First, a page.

A balance sheet consists of various assets on one side and liabilities and owners' equity on the other side. Liabilities and owners' equity are also referred to as claims against an entity's assets. Unlike a typical balance sheet that usually has inventory, accounts receivable and fixed assets listed on the asset side, a commercial bank's balance sheet often has loans and investments as major assets. Major claims of a commercial bank's balance sheet are deposits and borrowings, rather than typical claims, such as accounts payable, which is a main liability account for non-bank entities.
Loans are a major asset category on a commercial bank's balance sheet, since by definition, a bank is in the business of lending money and its primary money use is to issue loans to businesses and consumers. While a commercial business can have uncollectible accounts receivable, a bank may have bad loans at times. To preserve a bank's asset value, it must ensure the quality of its loans. Similar to writing down any impaired assets, writing off bad loans results in losses and reduces owners' equity.
As a financial institution itself, a commercial bank also invests in various financial securities to complement its loan portfolios. A right mix of investments helps control total asset risks and provide liquidity to meet any coming-due liabilities. A bank spends relatively less money on physical assets, and investments are another major asset category on a bank's balance sheet. A bank may invest in some securities for speculative trading purposes, some as held-to-maturity investments to earn higher yields, and others as available-for-sale holdings to provide needed liquidity.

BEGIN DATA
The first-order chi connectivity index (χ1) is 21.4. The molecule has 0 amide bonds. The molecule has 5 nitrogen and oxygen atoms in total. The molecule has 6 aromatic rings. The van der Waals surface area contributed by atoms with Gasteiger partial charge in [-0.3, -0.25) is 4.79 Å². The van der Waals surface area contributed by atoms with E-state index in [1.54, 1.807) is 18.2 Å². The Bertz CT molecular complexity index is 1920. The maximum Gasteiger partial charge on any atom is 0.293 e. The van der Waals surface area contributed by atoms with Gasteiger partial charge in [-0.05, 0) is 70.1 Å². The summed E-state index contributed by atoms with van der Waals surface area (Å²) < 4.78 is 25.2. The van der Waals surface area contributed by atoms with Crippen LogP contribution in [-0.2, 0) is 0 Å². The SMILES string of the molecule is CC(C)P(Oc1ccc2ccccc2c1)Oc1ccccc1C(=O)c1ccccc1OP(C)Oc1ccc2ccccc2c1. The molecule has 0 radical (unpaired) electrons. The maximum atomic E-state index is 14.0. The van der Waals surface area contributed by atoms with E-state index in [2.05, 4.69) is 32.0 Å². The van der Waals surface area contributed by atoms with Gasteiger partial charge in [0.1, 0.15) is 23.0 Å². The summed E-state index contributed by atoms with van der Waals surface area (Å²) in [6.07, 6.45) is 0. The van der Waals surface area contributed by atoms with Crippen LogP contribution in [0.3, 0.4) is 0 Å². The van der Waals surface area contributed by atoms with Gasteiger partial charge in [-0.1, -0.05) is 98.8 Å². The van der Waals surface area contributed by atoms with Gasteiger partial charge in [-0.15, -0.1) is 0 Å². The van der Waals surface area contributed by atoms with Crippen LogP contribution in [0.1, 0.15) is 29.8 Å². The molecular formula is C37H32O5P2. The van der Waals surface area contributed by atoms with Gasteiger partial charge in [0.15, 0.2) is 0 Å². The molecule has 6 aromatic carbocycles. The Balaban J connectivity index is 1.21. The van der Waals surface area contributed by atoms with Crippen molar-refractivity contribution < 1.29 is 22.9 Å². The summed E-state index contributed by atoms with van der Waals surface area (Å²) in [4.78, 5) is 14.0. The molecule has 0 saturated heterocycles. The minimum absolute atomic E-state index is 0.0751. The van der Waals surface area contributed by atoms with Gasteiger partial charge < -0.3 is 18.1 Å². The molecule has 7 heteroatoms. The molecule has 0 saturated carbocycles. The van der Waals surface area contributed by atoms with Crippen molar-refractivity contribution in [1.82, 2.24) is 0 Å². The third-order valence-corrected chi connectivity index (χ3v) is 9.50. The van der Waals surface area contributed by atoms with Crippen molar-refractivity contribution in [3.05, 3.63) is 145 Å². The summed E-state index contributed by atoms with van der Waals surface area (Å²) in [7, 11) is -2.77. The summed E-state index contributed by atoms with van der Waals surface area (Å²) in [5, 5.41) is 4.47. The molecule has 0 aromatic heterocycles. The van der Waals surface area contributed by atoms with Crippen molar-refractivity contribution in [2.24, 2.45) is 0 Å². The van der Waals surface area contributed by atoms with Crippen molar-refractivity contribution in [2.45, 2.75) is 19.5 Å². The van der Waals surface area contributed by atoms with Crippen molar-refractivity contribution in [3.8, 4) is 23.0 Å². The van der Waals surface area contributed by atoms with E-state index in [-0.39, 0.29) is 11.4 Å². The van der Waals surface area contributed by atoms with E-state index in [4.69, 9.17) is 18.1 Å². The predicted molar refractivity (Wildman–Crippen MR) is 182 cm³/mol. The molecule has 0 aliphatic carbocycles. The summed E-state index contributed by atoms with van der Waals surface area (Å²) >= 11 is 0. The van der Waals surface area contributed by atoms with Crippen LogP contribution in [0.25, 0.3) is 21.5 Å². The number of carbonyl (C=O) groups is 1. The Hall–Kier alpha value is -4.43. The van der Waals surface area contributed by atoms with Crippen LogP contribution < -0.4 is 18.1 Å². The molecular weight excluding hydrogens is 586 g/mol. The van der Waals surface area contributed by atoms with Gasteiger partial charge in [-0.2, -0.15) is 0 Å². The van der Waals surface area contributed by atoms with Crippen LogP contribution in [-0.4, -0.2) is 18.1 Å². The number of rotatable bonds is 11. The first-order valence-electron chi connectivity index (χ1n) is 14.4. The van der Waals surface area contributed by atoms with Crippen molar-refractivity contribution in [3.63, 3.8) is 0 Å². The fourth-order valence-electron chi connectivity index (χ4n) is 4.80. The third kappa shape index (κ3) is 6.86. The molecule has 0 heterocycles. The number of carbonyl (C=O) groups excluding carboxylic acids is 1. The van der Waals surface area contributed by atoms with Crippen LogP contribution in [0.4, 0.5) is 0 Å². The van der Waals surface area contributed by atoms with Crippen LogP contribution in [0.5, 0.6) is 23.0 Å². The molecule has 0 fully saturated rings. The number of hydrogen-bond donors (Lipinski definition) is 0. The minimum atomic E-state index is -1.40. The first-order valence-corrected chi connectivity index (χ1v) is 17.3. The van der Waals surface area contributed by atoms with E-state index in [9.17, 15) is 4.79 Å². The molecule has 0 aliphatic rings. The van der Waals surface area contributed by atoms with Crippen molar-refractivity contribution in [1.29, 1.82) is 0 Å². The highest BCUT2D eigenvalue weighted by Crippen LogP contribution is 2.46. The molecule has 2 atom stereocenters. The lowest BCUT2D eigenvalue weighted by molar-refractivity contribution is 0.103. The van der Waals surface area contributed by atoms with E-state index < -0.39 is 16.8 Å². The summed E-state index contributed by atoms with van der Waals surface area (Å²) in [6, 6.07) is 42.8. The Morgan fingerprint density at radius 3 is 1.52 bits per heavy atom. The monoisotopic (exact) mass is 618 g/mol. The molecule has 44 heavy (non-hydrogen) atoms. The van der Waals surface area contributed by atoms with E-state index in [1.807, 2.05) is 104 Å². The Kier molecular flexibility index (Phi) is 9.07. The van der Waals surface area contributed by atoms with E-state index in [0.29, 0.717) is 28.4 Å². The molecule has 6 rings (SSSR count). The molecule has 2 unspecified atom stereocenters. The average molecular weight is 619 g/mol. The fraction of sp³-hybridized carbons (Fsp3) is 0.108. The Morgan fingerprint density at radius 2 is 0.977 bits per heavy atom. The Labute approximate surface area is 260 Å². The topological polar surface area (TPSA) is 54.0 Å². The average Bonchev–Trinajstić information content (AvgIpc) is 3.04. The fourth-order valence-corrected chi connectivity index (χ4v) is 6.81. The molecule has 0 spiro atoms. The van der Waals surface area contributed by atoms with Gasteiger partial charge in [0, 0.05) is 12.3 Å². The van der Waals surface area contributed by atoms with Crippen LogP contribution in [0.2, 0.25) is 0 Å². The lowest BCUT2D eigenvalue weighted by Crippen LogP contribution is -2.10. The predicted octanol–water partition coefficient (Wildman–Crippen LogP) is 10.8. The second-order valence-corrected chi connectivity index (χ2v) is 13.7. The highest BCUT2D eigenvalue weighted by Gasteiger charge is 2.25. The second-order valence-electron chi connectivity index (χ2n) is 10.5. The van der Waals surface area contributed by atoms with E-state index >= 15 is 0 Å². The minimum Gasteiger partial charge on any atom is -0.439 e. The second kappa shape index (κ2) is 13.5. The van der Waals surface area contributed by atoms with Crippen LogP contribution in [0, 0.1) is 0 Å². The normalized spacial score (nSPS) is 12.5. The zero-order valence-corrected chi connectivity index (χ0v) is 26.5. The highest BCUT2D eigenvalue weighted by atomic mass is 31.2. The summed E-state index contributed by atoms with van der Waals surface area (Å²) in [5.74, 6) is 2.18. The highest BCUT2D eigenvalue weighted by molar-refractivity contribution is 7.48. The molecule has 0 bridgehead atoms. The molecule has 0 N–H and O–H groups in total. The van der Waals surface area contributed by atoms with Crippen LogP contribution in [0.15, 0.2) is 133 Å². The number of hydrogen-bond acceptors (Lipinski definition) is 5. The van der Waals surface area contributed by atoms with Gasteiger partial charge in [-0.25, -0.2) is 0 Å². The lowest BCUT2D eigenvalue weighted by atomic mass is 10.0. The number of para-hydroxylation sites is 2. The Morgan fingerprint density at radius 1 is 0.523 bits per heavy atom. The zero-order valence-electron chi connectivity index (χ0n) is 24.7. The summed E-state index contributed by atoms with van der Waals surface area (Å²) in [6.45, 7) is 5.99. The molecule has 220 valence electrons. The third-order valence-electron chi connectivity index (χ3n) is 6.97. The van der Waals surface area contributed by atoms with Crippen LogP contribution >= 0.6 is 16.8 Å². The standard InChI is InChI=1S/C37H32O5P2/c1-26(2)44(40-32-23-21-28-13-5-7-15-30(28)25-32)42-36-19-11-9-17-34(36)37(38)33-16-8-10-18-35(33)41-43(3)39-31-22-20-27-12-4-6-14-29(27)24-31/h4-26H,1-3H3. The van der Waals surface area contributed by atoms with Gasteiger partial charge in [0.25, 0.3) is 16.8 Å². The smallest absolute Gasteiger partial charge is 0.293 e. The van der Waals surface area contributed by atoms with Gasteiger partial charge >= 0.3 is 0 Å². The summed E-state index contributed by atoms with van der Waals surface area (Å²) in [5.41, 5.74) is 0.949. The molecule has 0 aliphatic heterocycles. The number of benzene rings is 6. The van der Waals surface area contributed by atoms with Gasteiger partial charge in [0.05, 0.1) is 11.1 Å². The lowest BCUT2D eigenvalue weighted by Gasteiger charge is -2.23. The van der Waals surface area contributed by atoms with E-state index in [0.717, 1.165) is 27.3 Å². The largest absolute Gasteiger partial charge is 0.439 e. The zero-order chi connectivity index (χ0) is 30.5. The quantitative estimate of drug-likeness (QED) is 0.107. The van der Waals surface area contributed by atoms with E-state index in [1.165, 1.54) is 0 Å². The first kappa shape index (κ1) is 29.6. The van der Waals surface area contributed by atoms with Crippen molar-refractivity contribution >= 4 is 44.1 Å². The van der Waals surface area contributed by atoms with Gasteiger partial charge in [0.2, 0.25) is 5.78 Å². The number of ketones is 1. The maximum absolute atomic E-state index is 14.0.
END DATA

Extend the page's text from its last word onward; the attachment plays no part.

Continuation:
A commercial bank has the unique advantage of accessing to customer deposits as a major money source. Both businesses and individuals place their funds with banks on a continuing basis. Customer deposits are either time deposit bearing interest or on-demand deposit bearing no interest, which has different implications on claims. With time deposits, or savings accounts, a bank can more easily manage the liquidity of the future claims but at certain costs. With on-demand deposits, or checking accounts, a bank obtains free funding but must maintain a certain level of asset liquidity.
Borrowings constitute another major claims on a bank's balance sheet. A commercial bank lends but also borrows. A bank may issue short-term bank notes and long-term bank bonds, as well as bank certificates of deposit, to raise money. Using borrowing, a bank can have more control over planning a fund-raising effort for specific investments and operations, compared to relying on deposits. However, borrowings increase financial risks if earnings fail to grow and must be maintained within a certain limit against the level of a banks' own equity.